Whole-brain structural connectivity in temporal lobe epilepsy: a Diffusion Spectrum Imaging study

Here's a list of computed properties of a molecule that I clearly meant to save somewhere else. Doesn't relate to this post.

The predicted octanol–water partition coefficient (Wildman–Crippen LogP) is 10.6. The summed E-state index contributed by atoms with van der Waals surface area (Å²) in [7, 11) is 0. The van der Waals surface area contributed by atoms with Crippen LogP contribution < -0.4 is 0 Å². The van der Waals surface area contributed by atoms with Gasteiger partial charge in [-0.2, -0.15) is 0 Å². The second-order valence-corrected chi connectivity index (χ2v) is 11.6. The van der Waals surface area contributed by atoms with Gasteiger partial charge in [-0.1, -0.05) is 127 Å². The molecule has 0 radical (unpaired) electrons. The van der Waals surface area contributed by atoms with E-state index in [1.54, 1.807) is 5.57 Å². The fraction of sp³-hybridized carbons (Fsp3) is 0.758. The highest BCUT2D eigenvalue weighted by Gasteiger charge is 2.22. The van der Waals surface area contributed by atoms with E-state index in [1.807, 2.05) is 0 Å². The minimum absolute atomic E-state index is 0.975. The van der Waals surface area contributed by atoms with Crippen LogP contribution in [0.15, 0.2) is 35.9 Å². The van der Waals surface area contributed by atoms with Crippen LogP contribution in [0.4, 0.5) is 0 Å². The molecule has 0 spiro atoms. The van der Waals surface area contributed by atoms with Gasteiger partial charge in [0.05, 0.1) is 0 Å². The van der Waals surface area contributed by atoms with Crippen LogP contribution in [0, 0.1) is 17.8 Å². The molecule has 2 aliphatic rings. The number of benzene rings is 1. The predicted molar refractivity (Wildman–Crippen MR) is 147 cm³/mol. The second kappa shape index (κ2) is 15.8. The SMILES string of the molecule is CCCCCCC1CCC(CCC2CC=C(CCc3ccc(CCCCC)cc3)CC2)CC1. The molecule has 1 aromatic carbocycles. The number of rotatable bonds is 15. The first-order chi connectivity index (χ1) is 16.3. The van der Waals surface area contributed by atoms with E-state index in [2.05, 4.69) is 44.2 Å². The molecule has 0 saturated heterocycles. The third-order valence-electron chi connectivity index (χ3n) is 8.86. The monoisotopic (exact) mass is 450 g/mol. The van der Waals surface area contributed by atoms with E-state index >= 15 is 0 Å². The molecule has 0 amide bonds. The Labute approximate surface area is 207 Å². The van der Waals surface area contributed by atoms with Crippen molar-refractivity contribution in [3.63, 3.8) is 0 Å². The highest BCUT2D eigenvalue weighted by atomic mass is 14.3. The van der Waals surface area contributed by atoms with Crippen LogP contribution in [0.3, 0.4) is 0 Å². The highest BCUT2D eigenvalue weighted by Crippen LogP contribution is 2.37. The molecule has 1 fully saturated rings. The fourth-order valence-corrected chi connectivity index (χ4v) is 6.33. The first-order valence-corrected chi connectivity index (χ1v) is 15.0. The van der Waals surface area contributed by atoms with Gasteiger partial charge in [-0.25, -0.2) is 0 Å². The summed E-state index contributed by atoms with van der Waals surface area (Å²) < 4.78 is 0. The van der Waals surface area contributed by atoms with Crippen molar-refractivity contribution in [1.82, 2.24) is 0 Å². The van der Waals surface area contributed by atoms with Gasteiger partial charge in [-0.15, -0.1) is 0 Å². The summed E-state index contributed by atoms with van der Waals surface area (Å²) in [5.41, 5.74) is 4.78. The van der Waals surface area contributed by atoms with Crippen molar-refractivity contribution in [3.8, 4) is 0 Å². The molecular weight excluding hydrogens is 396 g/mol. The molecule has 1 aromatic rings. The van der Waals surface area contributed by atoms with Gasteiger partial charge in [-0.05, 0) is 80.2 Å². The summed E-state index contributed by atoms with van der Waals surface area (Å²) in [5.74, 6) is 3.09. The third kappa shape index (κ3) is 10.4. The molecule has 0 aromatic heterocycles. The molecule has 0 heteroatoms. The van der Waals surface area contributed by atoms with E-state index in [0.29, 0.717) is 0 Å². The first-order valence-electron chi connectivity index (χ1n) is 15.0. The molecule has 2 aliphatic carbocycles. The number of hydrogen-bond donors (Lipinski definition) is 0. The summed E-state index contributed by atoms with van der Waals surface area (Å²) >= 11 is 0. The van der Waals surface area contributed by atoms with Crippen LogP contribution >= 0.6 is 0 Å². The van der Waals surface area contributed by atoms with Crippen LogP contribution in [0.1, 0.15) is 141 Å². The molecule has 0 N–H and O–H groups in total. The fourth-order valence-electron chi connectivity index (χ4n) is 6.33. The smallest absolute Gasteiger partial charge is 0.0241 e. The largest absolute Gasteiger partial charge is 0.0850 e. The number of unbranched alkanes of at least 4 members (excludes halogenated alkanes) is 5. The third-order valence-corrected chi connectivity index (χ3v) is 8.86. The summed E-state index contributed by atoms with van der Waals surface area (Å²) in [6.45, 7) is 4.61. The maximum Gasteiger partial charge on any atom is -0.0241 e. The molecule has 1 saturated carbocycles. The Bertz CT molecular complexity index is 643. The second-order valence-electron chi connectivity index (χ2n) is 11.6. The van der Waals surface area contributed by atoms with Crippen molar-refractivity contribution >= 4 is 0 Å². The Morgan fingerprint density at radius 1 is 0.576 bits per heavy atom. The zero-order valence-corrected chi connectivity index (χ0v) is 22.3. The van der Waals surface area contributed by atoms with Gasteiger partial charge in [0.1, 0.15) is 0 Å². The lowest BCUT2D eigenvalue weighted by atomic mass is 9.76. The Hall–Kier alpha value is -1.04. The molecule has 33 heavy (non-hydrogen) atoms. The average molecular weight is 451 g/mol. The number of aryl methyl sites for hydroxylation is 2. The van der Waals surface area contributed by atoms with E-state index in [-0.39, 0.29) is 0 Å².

Introduction: Medial Temporal Lobe Epilepsy (mTLE) with hippocampal sclerosis is the most frequent cause of drug-resistant focal epilepsy in adults. These patients suffer from widespread subtle white matter abnormalities and abnormal functional connectivity extending beyond the affected lobe, as revealed by Diffusion Tensor Imaging and functional MRI studies. Diffusion spectrum imaging (DSI) is a new diffusion imaging technique with high angular resolution for improving the mapping of white matter tracts . In this study, we used DSI to investigate the whole brain effect of TLE as reflected by topological measures of the structural connectivity network. Methods: Eight patients with right-sided mTLE and hippocampal sclerosis and 25 controls underwent our DSI protocol at 3T using a 32 channel coil: DSI (voxel size 2.2x2.2x3mm; 44 slices, 257 diffusion directions; max b-value = 6400 s/mm2), 3D T1-weighted MPRAGE and 3D T2-weighted images. The analysis was performed using the Connectome Mapper. The cortical and subcortical grey matters were parcellated into 86 Regions of Interest (ROI) with anatomical landmarks using Freesurfer 5.0. The ROIs were coregistered to the diffusion data by using a nonlinear registration between T1 and T2, then T2 to the diffusion space. The Diffusion Tool Kit was used for the reconstruction of the diffusion Orientation Distribution Function in each voxel. Streamline fibre-tracking was then performed from each voxel in the white matter areas using an in-house streamline-based algorithm. Two scalar maps, the Fractional Anisotropy and the Generalized Fractional Anisotropy were calculated. For each patient, the connectivity between every region pair was estimated was used to construct a connectivity matrix (the adjacency matrix of the structural network). Finally we used topological measures in order to reduce the data and obtain whole-brain characteristics of the network : characteristic Path Length (L), Clustering Coefficient (C) and Small Worldness (S) where S=(C/Crand)/(L/ Lrand) with Crand and Lrand are computed for a random network. Significant differences between the mTLE and control groups were assessed using a Wilcoxon rank-sum test. Results: In patients, we found a higher characteristic path length (0.0288), with a lower clustering coefficient (0.0079) and reduced small-worldness (p=0.000058) compared to controls. Network nodes that contributed significantly to these alterations were located within as well as outside the temporal lobe in both hemispheres, although with a predominance for the ipsilateral hemisphere and bilateral limbic structures. The pattern of significant nodes showed concordance with brain regions known to be involved in epileptic networks in patients with mTLE. Conclusions: Our results show a reduced efficiency of structural brain networks and altered connectivity patterns that are concordant with the mapping of functional epileptic networks  and altered functional connectivity  in patients with mTLE. Therefore, the network in mTLE is less segregated than in controls with reduced global interactions between the nodes and reduced specialised communities. Further studies are needed to establish the relevance of these findings with respect to the propagation of epileptic activity, cognitive deficits in mTLE and outcome of epilepsy surgery in individual patients.